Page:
What Exactly Is Corrugated and Ribbed Metal Paneling?
Corrugation gives metal panels considerable structural strength, which makes it possible to use these otherwise thin sheet metal panels for building envelope applications, such as roofing and cladding. Check out the video below to see how it’s made:
Old School Corrugated Steel Panels
During the height of the Industrial Age, steel became relatively cheap and abundant. Metal was viewed as the kind of material that offers an economically-viable way to cover large agricultural and industrial buildings. Back then, the corrugated steel panels were often non-coated, but that was not a problem, since there were plenty of spare steel roof and wall panels to replace any corroded ones.
As steel corrodes, it develops visible rust. When the old steel panels would get too unsightly, or worse develop holes resulting in leaks, they would get replaced with the shiny new pieces.
Today, corrugated metal panels are often chosen because of their old school appearance and relatively low cost.
Most modern corrugated steel panels are normally coated with a metallic (zinc) finish to prevent oxidation and corrosion, and thus made to last for decades.
G-60 vs. G-90 Galvanized Steel Panels and their Paint Finishes
Steel panel coating process is referred to as galvanizing. There are two types of galvanized steel panels; G-60 and G-90 steel panels. G-60 refers to the low-end, lower quality and lower cost galvanized steel, while G-90 is the higher-end, thicker and longer lasting grade of galvanized steel.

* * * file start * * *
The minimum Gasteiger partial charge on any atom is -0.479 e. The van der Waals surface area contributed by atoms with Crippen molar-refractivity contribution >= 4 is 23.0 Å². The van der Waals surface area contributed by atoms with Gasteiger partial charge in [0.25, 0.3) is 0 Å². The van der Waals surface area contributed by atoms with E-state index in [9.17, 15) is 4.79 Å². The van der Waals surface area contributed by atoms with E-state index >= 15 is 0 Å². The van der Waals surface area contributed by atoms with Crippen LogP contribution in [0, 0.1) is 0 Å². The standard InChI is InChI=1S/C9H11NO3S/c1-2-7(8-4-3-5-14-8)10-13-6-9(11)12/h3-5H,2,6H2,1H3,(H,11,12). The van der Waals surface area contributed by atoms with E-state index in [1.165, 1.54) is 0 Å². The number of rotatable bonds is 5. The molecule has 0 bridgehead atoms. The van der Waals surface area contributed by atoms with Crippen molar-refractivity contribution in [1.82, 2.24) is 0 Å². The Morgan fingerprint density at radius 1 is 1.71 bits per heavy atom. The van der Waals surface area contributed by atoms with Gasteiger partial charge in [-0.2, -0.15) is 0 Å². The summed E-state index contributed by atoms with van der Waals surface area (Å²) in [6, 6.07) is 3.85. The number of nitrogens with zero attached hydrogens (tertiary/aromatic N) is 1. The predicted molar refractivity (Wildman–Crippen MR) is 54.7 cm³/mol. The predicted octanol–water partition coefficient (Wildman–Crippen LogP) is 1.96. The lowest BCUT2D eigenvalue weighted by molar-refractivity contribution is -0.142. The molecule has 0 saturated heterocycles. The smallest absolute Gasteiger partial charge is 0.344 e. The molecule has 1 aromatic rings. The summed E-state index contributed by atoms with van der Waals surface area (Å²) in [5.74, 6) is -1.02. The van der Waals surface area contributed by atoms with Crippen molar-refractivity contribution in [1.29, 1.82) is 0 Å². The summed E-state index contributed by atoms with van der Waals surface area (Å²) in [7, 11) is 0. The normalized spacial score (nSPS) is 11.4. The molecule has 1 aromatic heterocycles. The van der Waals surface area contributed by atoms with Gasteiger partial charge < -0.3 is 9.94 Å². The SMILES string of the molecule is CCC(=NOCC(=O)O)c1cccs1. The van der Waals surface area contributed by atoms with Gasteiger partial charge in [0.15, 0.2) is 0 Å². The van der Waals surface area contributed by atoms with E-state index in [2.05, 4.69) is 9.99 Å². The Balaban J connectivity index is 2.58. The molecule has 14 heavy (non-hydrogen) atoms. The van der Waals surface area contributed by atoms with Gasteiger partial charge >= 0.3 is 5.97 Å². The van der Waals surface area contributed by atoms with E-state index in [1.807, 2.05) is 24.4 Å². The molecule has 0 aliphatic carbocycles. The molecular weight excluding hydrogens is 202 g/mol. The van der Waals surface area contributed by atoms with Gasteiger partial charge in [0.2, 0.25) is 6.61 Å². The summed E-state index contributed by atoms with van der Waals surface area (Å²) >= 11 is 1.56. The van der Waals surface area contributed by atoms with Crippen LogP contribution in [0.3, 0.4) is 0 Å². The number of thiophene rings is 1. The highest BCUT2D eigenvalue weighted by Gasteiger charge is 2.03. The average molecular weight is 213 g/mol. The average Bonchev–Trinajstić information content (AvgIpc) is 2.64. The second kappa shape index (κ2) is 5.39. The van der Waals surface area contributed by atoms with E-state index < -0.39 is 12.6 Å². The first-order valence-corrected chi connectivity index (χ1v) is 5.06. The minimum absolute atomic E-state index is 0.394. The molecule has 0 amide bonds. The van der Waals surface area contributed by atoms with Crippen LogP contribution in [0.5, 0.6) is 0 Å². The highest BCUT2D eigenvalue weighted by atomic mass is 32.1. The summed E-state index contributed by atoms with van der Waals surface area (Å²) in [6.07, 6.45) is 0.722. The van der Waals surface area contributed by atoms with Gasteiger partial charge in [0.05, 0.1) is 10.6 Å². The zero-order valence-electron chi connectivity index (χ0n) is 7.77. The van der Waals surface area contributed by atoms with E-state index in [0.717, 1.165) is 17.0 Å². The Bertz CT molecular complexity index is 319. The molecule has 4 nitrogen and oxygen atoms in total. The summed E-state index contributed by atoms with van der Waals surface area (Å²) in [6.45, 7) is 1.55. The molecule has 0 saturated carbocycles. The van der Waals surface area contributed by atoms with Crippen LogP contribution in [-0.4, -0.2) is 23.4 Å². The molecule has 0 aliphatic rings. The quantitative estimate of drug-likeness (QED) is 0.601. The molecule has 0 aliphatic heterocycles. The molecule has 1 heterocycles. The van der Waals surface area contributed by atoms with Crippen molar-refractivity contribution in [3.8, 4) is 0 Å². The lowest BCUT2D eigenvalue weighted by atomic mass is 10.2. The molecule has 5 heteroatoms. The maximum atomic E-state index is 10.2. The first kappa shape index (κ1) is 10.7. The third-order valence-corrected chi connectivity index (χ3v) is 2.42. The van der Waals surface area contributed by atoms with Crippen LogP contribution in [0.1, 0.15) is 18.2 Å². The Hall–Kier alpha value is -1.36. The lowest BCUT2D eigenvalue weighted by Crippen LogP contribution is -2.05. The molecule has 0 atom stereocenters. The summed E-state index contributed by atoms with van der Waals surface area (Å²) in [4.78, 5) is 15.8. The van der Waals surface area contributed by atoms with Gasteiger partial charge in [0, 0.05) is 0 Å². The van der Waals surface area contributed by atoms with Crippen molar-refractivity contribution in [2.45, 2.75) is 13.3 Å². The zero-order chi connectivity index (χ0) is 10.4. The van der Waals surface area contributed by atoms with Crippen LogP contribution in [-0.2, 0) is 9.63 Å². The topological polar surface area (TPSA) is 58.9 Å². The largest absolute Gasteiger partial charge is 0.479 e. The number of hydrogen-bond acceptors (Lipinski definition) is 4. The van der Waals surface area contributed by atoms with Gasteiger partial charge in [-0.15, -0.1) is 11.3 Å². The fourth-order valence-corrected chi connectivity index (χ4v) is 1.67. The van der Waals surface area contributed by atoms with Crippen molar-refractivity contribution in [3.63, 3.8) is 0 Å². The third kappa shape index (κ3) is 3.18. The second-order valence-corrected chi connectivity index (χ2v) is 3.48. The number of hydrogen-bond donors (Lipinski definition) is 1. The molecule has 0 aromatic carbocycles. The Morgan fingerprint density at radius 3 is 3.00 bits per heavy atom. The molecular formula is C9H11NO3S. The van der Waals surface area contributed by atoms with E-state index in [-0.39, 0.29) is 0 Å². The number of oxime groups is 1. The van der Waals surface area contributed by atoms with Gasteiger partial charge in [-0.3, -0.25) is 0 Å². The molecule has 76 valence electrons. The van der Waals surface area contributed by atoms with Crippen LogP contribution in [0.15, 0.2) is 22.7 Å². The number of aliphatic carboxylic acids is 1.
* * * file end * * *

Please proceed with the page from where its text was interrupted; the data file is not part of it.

Note: G-90 (26 or 24 gauge) steel panels finished with Kynar 500 paint can be used in residential applications, while G-60 (29 gauge) steel panels should only be used for sheds, garages, and on lower-end agricultural or industrial applications.
Corrugated Metal Panels vs. Crimped or Ribbed Metal Roofs
Corrugated metal panels are not the same as crimped or ribbed metal panel. Corrugated metal refers strictly to the U-shaped, or sometimes V-shaped panel sheets.
The rustic appearance of corrugated metal panels hearkens to the simpler time, or way of life. However, the main benefits of corrugated metal panels are their cost-effectiveness, durability, and a wide range of available colors and paint finishes.
Installation and Options
Corrugated metal panels tend to be between 2 and 3 feet wide and come in varying lengths such as 8 ft. and 12 ft. long metal panel sheets. When covering a roof, metal panels form overlaps along their curves. The panels are then fastened together with metal screws that penetrate not just the two panels, but into the roofing deck or substrate.
Obviously, the metal panels themselves will shed water, given the proper slope of the roof, as metal is not a porous material. Yet, with the panel overlaps, a seam is formed and to prevent water leaking into or through that tiny gap, caulk is used.
Covering the entire roof with corrugated metal panels can go rather quickly, especially on a simple gable roof, once the installer has all the necessary tools, experience, and help from others.